She may be thirty-fifth in line for the throne, but Lady Georgiana Rannoch cannot wait to ring in the New Year—before a Christmas killer wrings another neck…   On the first day of Christmas, my true love gave to me—well, actually, my true love, Darcy O’Mara, is spending a feliz navidad tramping around South America. Meanwhile Mummy is holed up in a tiny village called Tiddleton-under-Lovey with that droll Noel Coward! And I’m snowed in at Castle Rannoch with my bumbling brother, Binky, and sourpuss sister-in-law, Fig.   So it’s a miracle when I contrive to land a position as hostess to a posh holiday party in Tiddleton. The village is like something out of A Christmas Carol! But no sooner have I arrived than a neighborhood nuisance, a fellow named Freddie, falls out of a tree dead.  On my second day, another so-called accident results in a death – and there’s yet another on my third.  Perhaps a recent prison break could have something to do with it…that, or a long-standing witch’s curse. But after Darcy shows up beneath the mistletoe, anything could be possible in this wicked wonderland.

Includes an English Christmas companion, full of holiday recipes, games, and more!

The Twelve Clues of Christmas completely rekindled my interest in this series! I was starting to debate whether or not I wanted to continue with this series after Naughty in Nice, which was lighthearted and fun but not much mystery or substance and nothing really progressed in the main plot. I’m so glad I kept reading! Book 6 was soooo much better. There was a real mystery in this one, and things kept happening at such a pace I could barely put it down and even though I had suspicions about the killer throughout the book I didn’t actually figure it out until about the last third.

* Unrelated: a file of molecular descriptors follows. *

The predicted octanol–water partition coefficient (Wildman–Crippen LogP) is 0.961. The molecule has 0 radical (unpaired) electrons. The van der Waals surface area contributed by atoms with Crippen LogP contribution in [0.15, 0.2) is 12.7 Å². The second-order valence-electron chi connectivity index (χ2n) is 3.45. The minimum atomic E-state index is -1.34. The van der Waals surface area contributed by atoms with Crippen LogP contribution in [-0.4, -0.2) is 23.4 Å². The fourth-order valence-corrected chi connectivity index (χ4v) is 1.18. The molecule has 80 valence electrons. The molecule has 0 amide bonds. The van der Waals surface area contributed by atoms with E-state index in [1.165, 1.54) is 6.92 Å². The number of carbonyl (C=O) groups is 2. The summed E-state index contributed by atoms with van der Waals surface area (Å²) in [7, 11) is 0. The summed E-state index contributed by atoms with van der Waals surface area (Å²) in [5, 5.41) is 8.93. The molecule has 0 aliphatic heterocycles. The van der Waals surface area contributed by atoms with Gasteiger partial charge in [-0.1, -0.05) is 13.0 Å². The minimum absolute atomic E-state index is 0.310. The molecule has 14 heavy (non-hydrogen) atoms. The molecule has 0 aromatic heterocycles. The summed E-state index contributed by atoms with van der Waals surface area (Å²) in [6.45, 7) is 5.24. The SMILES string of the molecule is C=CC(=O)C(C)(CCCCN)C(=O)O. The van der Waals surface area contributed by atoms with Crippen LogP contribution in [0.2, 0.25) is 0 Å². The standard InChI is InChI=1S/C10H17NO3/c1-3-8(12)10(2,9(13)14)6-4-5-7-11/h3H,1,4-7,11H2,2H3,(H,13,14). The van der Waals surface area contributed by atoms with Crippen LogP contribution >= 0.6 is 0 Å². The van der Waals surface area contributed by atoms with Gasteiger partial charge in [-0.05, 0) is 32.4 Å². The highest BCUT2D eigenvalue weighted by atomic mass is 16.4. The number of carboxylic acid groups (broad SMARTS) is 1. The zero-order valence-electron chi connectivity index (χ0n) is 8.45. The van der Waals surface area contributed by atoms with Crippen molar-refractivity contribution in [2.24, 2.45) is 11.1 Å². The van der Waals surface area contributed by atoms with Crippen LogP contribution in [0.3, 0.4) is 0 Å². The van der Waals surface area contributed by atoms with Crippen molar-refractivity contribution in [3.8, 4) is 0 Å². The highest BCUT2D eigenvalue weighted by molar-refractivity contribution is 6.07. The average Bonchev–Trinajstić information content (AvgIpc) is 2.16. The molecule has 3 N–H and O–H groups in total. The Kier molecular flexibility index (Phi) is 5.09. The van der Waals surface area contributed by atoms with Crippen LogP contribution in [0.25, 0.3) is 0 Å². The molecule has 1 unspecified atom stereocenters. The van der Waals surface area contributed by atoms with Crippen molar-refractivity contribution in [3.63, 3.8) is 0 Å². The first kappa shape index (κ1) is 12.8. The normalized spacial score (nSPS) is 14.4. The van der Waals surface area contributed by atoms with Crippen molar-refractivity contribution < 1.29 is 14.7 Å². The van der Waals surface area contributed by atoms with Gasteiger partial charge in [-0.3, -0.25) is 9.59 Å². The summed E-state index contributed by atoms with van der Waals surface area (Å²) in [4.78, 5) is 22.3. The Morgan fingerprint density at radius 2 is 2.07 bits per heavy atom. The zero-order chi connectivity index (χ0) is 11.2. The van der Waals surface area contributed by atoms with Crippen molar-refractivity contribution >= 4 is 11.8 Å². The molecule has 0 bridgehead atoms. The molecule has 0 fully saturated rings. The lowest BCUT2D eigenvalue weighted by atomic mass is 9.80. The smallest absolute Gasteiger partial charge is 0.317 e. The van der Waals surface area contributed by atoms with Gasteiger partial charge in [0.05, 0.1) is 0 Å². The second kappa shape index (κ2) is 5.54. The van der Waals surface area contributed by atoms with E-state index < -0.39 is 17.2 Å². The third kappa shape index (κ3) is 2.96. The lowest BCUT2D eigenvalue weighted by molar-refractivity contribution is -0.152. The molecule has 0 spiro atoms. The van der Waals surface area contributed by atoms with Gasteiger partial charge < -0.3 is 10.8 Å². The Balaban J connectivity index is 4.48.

Things I Liked

  • Darcy had some more page time! He and Georgie seemed to work things out a little better and I liked that.
  • Georgie is, per usual, trying to find somewhere to live and somehow to support herself and this time instead of the queen coming through with an “assignment,” she actually finds a job that suits both herself and the royal relatives. Her mother just happens to be nearby, being her usual flighty but charming self.
  • The murders – yes, more than one this time – just kept coming and getting stranger and…is it weird that I really liked that? 😛

Things I Didn’t Like

  • Thoroughly enjoyed this one, honestly, but some of it still felt a little unrealistic and a tiny bit corny. I think it’s really hard for cozy mysteries to avoid that entirely.
  • Georgie, for all her talk about wishing she was more experienced in the ways of the world and envying her carefree friend Belinda, is ridiculously straitlaced. I guess I shouldn’t be expecting anything else, given how careful she is to not bring any shame to the royal family, but still. Then again, maybe her character is written that way to keep the story’s romance in the “sweet” category.

If You Like…

…the Amelia Peabody series, or the Maisie Dobbs series, you’ll probably enjoy the Her Royal Spyness series as well!

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four-stars

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Oct 03

Naughty in Nice (Her Royal Spyness #5)

Book Reviews 0 ★★★½

Naughty in Nice (Her Royal Spyness #5)Naughty in Nice (Her Royal Spyness Mysteries, #5) by Rhys Bowen
Published by Berkley Books on September 6, 2011
Genres: Cozy, Historical, Mystery